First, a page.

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I got my trailer guy to make the tongue as short as possible, so the trailer would fit in my garage. The front of the TI is not more than 12 inches from the tow-hitch, but with the set-up like that, I can drive at 70mph without the slightest concerns regarding the trailer's behaviour.
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2012 Tandem Island "SIC EM"
www.scenefromabove.com.au


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PostPosted: Fri Jun 14, 2013 10:10 pm 
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Location: Tampa, FL
On the topic of tongue weight, are others bothered by the light tongue weigh when trailering? The clacking just drives me nuts. I store as much gear forward of the axle, and keep my spare tire in the forward hatch, but I would still like a heavier tongue. I have even flirted with attaching some sort of ballast to the trailer frame.

Once when going on a kayaking trip and left the amas and sail at home, I filled a medium dry bag with water for tongue weight.

Thoughts? Clever solutions?


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PostPosted: Sat Jun 15, 2013 3:55 am 
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Location: Cape Coral, FL
tjcouch wrote:
On the topic of tongue weight, are others bothered by the light tongue weigh when trailering? The clacking just drives me nuts. I store as much gear forward of the axle, and keep my spare tire in the forward hatch, but I would still like a heavier tongue. I have even flirted with attaching some sort of ballast to the trailer frame.

Once when going on a kayaking trip and left the amas and sail at home, I filled a medium dry bag with water for tongue weight.

Thoughts? Clever solutions?


You could fill the tongue with concrete, that might add 40 to 60 pounds. Just plug one end, lift the other end, and pour away. Use sand with plugs to avoid the permanence of the concrete. U bolt a barbell right near the hitch coupling. Move the boat farther forward on the trailer if possible (I know this was likely your first step but...)

J

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2011 Golden Papaya TI with a 250 square foot spinnaker!
also a more manageable 100 square foot spinny...
&
the TI3 rear ama mod


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PostPosted: Sat Jun 15, 2013 8:53 am 
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You don't want to haul extra unneeded weight, just more boat forward and/or wheels further back

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Last edited by KayakingBob on Sat Jun 15, 2013 9:32 am, edited 1 time in total.

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PostPosted: Sat Jun 15, 2013 9:29 am 
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Location: High Point, NC
One other minor thing to think about - when you arrive at your destination, almost invariably you'll have occasion to pass from one side of the trailer to the other, while the boat is still on the trailer. If you do not have sufficient tongue length ahead of the bow, you may find yourself having to walk all the way around the stern of the boat each time you need to get to the other side.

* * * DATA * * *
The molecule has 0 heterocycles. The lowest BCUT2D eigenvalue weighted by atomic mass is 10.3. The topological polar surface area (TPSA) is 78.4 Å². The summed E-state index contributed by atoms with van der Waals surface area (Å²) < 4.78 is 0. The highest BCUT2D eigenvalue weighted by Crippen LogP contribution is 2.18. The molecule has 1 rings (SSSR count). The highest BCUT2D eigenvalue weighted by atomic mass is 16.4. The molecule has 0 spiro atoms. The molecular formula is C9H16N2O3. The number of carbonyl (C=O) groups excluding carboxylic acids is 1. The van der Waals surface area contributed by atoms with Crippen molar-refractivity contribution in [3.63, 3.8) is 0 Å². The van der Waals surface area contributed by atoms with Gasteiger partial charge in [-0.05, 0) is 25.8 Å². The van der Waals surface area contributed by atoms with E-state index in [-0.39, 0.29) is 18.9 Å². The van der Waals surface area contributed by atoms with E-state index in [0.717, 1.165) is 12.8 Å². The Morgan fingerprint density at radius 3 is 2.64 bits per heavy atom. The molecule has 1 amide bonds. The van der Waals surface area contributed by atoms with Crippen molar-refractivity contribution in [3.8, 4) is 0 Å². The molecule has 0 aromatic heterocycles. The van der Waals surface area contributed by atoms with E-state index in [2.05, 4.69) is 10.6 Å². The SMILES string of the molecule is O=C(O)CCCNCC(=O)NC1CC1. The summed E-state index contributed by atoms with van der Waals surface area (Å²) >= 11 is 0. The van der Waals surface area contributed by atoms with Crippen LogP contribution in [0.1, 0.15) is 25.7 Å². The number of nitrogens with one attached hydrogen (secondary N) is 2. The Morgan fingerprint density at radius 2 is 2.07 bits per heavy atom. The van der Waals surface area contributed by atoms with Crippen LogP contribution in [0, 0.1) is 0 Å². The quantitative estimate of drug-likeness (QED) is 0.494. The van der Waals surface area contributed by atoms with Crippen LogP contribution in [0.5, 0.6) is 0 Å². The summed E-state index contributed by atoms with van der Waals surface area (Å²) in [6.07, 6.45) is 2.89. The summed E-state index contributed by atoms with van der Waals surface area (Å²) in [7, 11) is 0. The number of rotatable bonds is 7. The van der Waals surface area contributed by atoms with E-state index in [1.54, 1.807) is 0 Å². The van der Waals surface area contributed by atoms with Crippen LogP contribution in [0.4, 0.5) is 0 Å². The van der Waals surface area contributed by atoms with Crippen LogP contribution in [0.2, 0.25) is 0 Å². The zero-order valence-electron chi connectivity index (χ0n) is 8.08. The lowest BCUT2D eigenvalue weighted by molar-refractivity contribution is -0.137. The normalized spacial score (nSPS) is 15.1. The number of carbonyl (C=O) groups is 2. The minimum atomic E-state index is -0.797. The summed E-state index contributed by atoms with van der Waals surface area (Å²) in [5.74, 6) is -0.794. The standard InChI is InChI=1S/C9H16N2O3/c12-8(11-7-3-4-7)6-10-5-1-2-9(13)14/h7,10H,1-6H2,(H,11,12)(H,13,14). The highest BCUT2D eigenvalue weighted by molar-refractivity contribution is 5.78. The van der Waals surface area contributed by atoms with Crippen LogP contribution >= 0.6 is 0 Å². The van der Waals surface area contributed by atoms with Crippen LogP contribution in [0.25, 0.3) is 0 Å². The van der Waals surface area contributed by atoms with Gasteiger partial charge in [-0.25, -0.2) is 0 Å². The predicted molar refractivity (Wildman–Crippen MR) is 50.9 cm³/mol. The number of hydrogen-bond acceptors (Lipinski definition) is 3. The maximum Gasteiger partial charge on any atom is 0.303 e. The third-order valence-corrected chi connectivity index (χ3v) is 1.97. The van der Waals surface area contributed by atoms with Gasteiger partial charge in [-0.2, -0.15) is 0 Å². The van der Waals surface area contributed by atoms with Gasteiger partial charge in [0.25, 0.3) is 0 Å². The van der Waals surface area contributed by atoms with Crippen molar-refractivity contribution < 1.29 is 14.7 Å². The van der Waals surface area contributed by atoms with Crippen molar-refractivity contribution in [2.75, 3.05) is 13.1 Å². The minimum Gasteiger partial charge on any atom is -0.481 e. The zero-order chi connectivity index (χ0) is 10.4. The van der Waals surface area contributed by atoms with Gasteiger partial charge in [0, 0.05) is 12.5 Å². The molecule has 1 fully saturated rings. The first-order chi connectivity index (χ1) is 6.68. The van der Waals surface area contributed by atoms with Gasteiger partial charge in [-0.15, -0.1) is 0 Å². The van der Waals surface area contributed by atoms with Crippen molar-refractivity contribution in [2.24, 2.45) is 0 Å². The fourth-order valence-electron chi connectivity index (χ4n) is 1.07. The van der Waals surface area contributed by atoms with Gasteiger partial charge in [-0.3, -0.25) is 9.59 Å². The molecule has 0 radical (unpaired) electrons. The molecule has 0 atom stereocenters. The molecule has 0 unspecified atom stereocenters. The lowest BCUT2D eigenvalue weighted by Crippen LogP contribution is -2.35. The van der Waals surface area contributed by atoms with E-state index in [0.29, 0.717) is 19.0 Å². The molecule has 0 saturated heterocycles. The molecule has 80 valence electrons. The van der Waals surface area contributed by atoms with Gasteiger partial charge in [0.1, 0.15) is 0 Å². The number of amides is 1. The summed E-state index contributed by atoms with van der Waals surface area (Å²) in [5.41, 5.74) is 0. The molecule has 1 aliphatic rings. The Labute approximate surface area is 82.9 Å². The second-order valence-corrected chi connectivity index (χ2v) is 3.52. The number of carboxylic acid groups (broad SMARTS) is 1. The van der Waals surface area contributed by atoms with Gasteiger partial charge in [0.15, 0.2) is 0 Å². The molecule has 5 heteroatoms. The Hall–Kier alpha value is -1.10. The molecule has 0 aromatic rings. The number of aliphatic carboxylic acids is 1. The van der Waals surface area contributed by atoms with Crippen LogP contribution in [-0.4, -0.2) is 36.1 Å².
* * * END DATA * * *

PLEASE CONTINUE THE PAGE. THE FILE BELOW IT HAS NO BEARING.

Leave yourself enough extra inches so you can squeeze between the boat's bow and the rear of the tow vehicle.


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PostPosted: Wed Jun 26, 2013 6:49 pm 
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Hello this will be my first post as a few weeks ago got my TI and bought a used boat trailer. I was able to pick up the boat trailer on Craigslist, it is a 19 1/2 ft trailer that I modified to carry my TI. I bought the cradles to use on it and took all the old boat stuff off except the frame basically. With my trailer being slightly longer than the boat and my wheels being only about 30" or so from the rear I have quite a bit of tongue wait. The back of the boat is even with the back of the trailer and the front is only a foot from the coupler. It does have 14" wheels that may help it ride better too not really sure. I took this boat on a 1,600 mile trip last week and it handled very well. I was able to drive 70-75 the whole way with no problems or concerns. I had all my accessories for the boat in the front hatch with the exception of the pedals as they won't fit in there. If you wanted to add more weight up front you could get one of those sand tubes people buy to put in their trucks for traction in the front hatch. Might be a bit of a pain to take out but if you were going on a long trip might be worth it. You may also be able to come up with some way to put the sandbag on the trailer and use it as a support for the front of the boat at the same time, would have to hope that the bag doesn't tear open though. I currently support the bow on two 2x4 stacked on top of one another bungees around the tongue, not the prettiest but it works for now. I will post pics in the future on the proper forum page.